i too believe in karma, but sometimes it'll come around to someone in a form you won't even see. just because someone is evil at work, for instance, doesn't mean they'll suffer bad karma at work, it might happen in their personal/home life or someplace you'll never know about. so wishing for that is fine, i've had those thoughts about others too, but it really does foster negative energy in you and leaves you suffering far more than the other person ever will. the sooner you can move beyond what happened and the retaliatory/karma-will-get-you thinking the better off you'll be at work. you'll never know why people do things and just have to rise above and get back on your own path. perhaps a transfer to a new department or something could ease the difficulty of seeing the people day-to-day. i think many of us have had work difficulties similar to this, and you have to just work through it. people come with varying personalities and some aren't as awesome as others.
 
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redney

Lovin' Life!
O.G.
Apr 21, 2006
14,038
5,385
Alternatively you could email your question to Alison Green who manages an excellent jobs/career advice blog askamanager.org. She posts job/career related questions, writes her answers, and the commenters in the comments section provide additional thoughts and advice.
Link to email a question is: http://www.askamanager.org/ask-a-question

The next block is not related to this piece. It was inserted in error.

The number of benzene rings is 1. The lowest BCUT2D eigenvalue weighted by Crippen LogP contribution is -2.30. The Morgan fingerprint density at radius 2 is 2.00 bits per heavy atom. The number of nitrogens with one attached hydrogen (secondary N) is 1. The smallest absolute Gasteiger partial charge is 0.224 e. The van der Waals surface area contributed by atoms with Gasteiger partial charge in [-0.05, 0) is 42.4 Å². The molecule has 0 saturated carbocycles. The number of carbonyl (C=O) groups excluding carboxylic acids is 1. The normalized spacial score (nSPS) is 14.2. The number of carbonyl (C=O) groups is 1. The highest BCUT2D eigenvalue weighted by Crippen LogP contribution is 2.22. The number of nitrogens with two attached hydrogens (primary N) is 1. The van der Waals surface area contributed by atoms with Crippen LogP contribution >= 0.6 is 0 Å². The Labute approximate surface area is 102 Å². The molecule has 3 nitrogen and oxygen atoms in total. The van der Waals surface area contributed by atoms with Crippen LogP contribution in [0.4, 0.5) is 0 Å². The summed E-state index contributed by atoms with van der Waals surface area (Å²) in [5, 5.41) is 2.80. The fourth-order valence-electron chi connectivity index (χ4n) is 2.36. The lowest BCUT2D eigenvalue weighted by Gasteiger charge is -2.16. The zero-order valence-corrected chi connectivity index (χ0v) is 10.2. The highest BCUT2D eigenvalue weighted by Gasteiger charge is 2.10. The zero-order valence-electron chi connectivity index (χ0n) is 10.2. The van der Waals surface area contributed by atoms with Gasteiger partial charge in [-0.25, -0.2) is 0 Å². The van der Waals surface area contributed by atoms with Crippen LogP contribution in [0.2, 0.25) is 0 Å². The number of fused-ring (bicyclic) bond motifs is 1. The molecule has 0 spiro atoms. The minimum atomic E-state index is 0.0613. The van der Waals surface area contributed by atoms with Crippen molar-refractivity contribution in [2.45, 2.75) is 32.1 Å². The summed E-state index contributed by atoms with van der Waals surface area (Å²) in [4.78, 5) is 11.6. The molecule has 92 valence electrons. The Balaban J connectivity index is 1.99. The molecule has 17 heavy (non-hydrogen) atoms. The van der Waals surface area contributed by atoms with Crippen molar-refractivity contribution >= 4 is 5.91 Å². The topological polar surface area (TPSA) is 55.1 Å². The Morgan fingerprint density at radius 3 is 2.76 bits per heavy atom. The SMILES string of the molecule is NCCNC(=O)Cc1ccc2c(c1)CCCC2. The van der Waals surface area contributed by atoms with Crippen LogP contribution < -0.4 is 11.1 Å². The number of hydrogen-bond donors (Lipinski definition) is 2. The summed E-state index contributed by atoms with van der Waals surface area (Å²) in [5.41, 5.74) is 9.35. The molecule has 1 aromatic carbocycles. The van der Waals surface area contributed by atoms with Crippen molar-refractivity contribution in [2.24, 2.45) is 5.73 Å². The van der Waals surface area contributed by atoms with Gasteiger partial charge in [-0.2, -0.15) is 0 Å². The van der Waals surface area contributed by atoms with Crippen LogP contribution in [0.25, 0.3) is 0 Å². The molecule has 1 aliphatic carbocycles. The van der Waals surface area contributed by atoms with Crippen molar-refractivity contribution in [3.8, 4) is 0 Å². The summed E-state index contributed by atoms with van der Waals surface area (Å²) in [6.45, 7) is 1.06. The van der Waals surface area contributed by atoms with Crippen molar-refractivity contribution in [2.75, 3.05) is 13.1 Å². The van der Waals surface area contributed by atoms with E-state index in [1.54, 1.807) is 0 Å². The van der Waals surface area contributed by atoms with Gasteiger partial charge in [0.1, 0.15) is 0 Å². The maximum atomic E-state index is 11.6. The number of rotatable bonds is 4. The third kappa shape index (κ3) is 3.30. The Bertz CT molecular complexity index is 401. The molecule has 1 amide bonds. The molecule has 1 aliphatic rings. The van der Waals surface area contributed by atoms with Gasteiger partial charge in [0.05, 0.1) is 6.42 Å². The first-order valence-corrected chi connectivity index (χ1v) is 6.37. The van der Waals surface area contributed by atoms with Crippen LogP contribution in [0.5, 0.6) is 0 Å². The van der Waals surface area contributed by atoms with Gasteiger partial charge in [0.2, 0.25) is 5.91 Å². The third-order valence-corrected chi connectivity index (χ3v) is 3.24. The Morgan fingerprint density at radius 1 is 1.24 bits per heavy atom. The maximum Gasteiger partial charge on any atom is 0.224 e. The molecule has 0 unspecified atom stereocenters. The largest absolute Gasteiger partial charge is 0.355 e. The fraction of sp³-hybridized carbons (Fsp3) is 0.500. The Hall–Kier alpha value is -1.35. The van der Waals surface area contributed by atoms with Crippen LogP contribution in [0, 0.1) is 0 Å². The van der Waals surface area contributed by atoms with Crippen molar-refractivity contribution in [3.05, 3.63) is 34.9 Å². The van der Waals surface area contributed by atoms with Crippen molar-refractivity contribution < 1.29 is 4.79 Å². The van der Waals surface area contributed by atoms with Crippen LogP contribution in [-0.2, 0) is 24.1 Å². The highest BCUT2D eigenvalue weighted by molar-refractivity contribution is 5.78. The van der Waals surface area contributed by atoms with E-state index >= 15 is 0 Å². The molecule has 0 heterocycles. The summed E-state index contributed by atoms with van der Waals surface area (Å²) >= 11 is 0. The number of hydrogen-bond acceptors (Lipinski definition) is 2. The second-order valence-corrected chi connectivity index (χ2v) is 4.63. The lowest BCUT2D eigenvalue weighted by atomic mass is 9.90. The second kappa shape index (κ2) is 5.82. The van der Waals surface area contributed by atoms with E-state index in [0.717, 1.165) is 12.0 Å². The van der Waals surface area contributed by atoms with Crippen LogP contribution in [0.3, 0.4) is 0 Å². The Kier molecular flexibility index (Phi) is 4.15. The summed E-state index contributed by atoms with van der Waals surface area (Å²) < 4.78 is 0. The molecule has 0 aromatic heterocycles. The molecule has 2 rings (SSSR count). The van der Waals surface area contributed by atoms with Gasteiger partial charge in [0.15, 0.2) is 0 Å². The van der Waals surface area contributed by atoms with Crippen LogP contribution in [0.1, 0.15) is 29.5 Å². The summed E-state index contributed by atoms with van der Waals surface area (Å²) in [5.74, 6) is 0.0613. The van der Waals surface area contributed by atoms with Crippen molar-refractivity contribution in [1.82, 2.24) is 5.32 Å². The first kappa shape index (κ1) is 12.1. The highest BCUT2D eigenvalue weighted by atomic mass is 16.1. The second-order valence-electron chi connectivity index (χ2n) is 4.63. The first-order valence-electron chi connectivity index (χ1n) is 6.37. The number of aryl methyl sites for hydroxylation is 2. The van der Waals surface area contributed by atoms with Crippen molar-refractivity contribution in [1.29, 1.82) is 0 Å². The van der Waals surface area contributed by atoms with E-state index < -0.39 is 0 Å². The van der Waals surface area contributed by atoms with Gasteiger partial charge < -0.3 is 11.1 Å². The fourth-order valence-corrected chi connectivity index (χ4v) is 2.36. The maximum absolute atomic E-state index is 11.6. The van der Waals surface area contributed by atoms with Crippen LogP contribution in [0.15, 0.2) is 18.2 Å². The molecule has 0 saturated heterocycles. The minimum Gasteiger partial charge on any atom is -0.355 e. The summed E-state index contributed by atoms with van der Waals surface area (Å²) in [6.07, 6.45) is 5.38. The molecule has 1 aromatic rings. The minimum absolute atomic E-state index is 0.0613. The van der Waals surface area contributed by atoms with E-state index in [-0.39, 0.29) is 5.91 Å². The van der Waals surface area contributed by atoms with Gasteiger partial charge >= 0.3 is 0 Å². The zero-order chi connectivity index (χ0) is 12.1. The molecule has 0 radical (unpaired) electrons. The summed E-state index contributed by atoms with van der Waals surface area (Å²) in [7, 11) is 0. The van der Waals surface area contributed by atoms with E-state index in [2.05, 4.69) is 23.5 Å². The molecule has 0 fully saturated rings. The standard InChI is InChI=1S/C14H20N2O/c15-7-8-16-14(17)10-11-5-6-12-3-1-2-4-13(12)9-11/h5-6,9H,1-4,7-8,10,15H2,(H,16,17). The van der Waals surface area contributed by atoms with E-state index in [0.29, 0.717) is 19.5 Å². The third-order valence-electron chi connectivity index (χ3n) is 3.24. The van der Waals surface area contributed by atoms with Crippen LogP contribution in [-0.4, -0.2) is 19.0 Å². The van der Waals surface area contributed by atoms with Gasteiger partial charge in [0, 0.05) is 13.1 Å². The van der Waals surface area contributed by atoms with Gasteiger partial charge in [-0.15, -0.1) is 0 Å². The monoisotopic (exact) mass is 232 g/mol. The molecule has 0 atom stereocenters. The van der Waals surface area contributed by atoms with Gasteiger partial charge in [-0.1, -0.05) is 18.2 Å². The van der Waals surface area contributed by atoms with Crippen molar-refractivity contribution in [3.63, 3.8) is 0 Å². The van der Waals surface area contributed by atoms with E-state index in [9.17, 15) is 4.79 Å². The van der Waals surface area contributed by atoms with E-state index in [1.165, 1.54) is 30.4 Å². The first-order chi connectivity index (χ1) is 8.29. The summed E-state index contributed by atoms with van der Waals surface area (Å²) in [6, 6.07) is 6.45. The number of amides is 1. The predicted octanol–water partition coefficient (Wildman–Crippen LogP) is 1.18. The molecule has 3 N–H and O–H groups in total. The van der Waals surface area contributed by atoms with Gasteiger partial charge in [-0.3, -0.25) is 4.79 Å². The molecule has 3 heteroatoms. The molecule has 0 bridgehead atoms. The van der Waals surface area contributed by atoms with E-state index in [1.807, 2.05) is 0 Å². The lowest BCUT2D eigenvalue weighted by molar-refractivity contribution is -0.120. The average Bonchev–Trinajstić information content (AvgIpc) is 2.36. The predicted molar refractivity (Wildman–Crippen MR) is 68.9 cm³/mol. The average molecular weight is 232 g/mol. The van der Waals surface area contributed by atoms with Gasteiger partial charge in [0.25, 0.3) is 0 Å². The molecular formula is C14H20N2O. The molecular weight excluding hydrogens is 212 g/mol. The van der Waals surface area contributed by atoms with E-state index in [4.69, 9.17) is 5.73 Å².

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Oct 20, 2008
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I absolutely agree with redney: don't expect karma to solve your problem at work, because it usually doesn't come around. Better to walk away rather than remain mired in negativity, constantly hoping someone gets their comeuppance. So if I were you, I would take that hard-earned reputation (before it gets tarnished) and parlay it into a new job.
 

TravelBug

O.G.
Feb 17, 2006
2,411
98
Hi ladies, thank you very much for your replies.

I won't go into details here but actually I won't be working in the same environment with this person for long, and I will get to carry my reputation and continue to work with folks who value what I bring to work. The reason why I am telling myself to keep faith that what goes around comes around is to try to rise above what happened to me personally. I refuse to play into the same game and to me, part of letting it go is to say 'hey, let karma work its way so this person won't do this to others'. I've worked for many years and dealt with all kinds of personalities with ups and downs in the corporate world, but this time it was the most personal because it was someone I hired, trained and mentored. I do have to admit I saw through their games really early on but had no reasons to believe they'd do what they did to me. Lessons learned.
 

Jesssh

Member
Jan 20, 2012
6,493
205
Try not to worry about what this person says or does. You are emotionally invested in them. Stop being interested in the person. Help yourself and help the company. Let the person go. They are not worth your mental bandwidth.